Eurocopter EC 130B4, the aircraft model that crashed on Friday and claimed the lives of Herbert Wigwe, Access Holdings CEO, his wife, son and three others, suffered five crashes last year alone, FIJ has learned.
Since 1975, 100 crashes involving the aircraft and previous models manufactured by Airbus Helicopters SAS have been recorded.
Wigwe died in a helicopter crash near Interstate 15 in Southern California’s Mojave Desert, and questions arose over the circumstances surrounding the crash.
FIJ has gathered that a similar crash occurred on December 1, 2023, involving the same Eurocopter EC 130B4, which struck power cables during takeoff and crashed into a ball of flames near Ex Hacienda el Hospital, Cuautla, Morelos in Mexico. Three people died in the accident, and it was the last of 11 crashes involving Airbus models in 2023.
The same aircraft model crashed in the Grand Canyon in 2018 and claimed the lives of five people.
Scott Booth, who piloted that flight and managed to survive, told investigators that the aircraft encountered a violent gust of wind before spinning uncontrollably and crashing into flames.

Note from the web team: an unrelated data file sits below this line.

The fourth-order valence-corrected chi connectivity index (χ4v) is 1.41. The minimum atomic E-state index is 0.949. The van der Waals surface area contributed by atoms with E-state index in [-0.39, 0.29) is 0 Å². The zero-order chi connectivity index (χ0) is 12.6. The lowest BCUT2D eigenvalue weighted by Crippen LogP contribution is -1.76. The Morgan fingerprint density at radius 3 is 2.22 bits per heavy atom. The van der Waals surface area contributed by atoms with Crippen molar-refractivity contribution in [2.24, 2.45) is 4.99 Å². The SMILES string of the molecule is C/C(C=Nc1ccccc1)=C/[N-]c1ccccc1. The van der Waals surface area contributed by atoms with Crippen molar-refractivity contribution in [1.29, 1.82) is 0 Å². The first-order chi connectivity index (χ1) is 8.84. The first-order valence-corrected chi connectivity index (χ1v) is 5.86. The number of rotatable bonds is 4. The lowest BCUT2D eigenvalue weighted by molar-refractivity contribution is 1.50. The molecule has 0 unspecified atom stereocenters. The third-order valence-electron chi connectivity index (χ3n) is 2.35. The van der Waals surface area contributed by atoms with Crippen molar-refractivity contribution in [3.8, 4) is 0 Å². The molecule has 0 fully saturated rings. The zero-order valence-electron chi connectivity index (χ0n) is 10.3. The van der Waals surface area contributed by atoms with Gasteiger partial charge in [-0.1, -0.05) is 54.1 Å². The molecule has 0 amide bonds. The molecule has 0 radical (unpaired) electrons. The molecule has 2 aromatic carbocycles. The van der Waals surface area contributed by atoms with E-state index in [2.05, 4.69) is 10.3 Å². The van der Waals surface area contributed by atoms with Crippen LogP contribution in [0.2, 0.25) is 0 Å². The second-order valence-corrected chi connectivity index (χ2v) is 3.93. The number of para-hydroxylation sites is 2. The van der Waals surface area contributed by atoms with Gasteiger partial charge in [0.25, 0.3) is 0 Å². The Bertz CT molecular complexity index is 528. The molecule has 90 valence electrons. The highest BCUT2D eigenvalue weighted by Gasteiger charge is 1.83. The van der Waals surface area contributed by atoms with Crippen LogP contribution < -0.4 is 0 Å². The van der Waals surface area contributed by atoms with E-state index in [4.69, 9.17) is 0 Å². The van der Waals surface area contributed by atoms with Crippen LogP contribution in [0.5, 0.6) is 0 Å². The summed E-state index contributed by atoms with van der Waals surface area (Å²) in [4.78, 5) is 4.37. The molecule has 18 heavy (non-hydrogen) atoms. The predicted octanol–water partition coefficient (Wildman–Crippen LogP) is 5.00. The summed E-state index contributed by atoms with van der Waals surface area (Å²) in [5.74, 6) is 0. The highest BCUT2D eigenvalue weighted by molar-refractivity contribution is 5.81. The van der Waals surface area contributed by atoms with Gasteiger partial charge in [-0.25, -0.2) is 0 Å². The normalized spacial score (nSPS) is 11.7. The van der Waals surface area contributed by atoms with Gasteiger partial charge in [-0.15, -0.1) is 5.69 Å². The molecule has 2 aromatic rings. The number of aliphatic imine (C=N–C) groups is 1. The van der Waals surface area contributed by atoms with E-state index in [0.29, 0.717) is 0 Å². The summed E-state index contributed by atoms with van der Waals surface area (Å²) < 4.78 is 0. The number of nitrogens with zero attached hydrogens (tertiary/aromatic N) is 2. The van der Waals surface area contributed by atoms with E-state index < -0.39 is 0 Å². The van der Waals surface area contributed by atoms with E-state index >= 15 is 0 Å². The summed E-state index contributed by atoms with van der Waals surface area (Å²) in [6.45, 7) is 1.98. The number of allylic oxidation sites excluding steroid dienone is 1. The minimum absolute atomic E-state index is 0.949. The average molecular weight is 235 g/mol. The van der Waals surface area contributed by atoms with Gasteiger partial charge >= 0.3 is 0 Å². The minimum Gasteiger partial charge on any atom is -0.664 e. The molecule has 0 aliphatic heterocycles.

The parents of Jonathan Udall, one of the passengers on the flight, who was on a honeymoon with Eleanor, his wife, filed a lawsuit against Papillon Airways Inc., the company that owned the aircraft, and the manufacturer.
These plaintiffs argued before a Nevada judge that the aircraft was unsafe for air travel as it did not have a crash-resistant fuel system, which was why it regularly burst into flames upon crashing.
In January, the court ordered that Papillon pay them $24.6 million and Airbus pay $75 million for the loss of their son.
Speaking to the Associated Press after the ruling, Gary Robb, the family’s lawyer, said, “They don’t want anyone else to go through what their son went through in an otherwise survivable accident — not a broken bone. He would have walked away.”
His statement was a nod to the fact that Jonathan did not die as a result of the direct impact of the crash but suffered burns in the explosion, which caused his death days later.
Among the 100 crashes the Airbus aircraft have suffered since 1975, many have been without casualties, but Friday’s incident claimed the most lives in one crash.